Dr. Shiel received a Bachelor of Science degree with honors from the University of Notre Dame. There he was involved in research in radiation biology and received the Huisking Scholarship. After graduating from St. Louis University School of Medicine, he completed his Internal Medicine residency and Rheumatology fellowship at the University of California, Irvine. He is board-certified in Internal Medicine and Rheumatology.
Dr. Balentine received his undergraduate degree from McDaniel College in Westminster, Maryland. He attended medical school at the Philadelphia College of Osteopathic Medicine graduating in1983. He completed his internship at St. Joseph's Hospital in Philadelphia and his Emergency Medicine residency at Lincoln Medical and Mental Health Center in the Bronx, where he served as chief resident.
The arthritis of pseudogout is diagnosed by detecting typical crystals in joint fluid.
Treatment of pseudogout is directed at the inflammation.
Pseudogout can be associated with other illnesses.
What is pseudogout?
Pseudogout is a type of inflammation of joints (arthritis) that is caused by deposits of crystals, called calcium pyrophosphate, in and around the joints. Pseudogout literally means "false gout." It derives its name from its similarity to gout.
Pseudogout has many similarities to true gout, which also can cause arthritis. However, the crystal that incites the inflammation of gout is monosodium urate. The crystals that cause pseudogout and gout each have distinct appearances when joint fluid containing them is viewed under a microscope. This makes it possible to precisely identify the cause of the joint inflammation when joint fluid is available.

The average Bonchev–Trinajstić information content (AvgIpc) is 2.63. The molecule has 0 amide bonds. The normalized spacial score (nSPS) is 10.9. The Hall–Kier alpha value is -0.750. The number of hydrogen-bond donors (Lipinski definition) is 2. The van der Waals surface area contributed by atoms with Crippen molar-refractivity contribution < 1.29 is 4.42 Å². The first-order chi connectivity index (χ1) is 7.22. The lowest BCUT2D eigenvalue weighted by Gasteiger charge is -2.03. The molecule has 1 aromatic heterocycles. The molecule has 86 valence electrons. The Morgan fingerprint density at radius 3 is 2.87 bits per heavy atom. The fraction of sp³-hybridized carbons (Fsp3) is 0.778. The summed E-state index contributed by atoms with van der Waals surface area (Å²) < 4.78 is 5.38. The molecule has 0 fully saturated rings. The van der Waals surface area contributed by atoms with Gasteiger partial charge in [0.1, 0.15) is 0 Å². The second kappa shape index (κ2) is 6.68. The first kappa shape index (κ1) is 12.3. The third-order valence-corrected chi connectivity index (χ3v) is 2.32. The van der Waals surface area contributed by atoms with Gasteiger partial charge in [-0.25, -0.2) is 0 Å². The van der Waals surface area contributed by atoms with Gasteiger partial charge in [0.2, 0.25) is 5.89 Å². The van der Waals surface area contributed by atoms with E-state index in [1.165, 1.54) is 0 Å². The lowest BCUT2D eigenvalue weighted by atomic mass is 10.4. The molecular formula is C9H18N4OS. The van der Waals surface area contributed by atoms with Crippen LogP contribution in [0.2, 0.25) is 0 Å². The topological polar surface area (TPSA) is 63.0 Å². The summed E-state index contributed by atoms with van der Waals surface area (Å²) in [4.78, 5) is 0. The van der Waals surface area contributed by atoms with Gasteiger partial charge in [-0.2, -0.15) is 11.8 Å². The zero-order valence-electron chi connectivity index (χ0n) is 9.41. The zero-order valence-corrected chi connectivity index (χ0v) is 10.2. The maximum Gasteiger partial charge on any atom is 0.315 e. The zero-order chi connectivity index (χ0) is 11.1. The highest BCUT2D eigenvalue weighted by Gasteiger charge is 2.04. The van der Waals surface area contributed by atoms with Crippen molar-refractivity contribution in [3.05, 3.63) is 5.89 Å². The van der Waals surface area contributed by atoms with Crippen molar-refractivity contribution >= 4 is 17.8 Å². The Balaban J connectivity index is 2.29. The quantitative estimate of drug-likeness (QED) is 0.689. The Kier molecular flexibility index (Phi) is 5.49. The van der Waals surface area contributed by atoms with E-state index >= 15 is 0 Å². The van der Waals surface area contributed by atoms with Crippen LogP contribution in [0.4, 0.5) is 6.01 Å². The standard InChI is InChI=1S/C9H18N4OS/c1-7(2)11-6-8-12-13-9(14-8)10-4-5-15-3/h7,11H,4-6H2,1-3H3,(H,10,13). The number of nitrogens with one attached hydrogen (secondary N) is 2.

Pseudogout has been reported to occasionally coexist with gout. This means that the two types crystals can sometimes be found in the same joint fluid. Researchers have also noted that the cartilage of patients who had both forms of crystals in their joint fluid was often visibly calcified, as seen on X-ray images.
What are causes of pseudogout?
Pseudogout is primarily caused by the precipitation of calcium pyrophosphate dihydrate crystals developing within a joint space. Pseudogout has sometimes been referred to as calcium pyrophosphate deposition disease or CPPD.
Pseudogout is clearly related to aging as it is more common in the elderly and is associated with degenerative arthritis. Acute attacks of the arthritis of pseudogout can be caused by dehydration. This is particularly common in hospitalized patients and those recovering from operations, especially when associated with dehydration. Pseudogout can also be caused by the hormonal effects on calcium metabolism from hyperparathyroidism.
The type of pseudogout treatment prescribed will depend on several factors, including the person's age, other medications he or she is taking, overall health, medical history, and the severity of the attacks. Drugs to treat pseudogout include:
Anti-inflammatory painkiller drugs, also called (NSAIDs), generally are prescribed to treat sudden and severe pseudogout attacks. NSAIDs -- such as ibuprofen and naproxen -- usually reduce inflammation and pain within hours.
Corticosteroids (also called steroids) may be prescribed for people who cannot take NSAIDs. Steroids also work by decreasing inflammation, and can be injected into the affected joint or given as pills.
Colchicine, a gout drug, is sometimes used in low doses for a longer period of time to reduce the risk of recurrent attacks of pseudogout.
Anti-inflammatory medications are usually continued until the pseudogout attack subsides. Symptoms are often relieved within 24 hours after treatment has begun.
If side effects occur, the medication may be changed.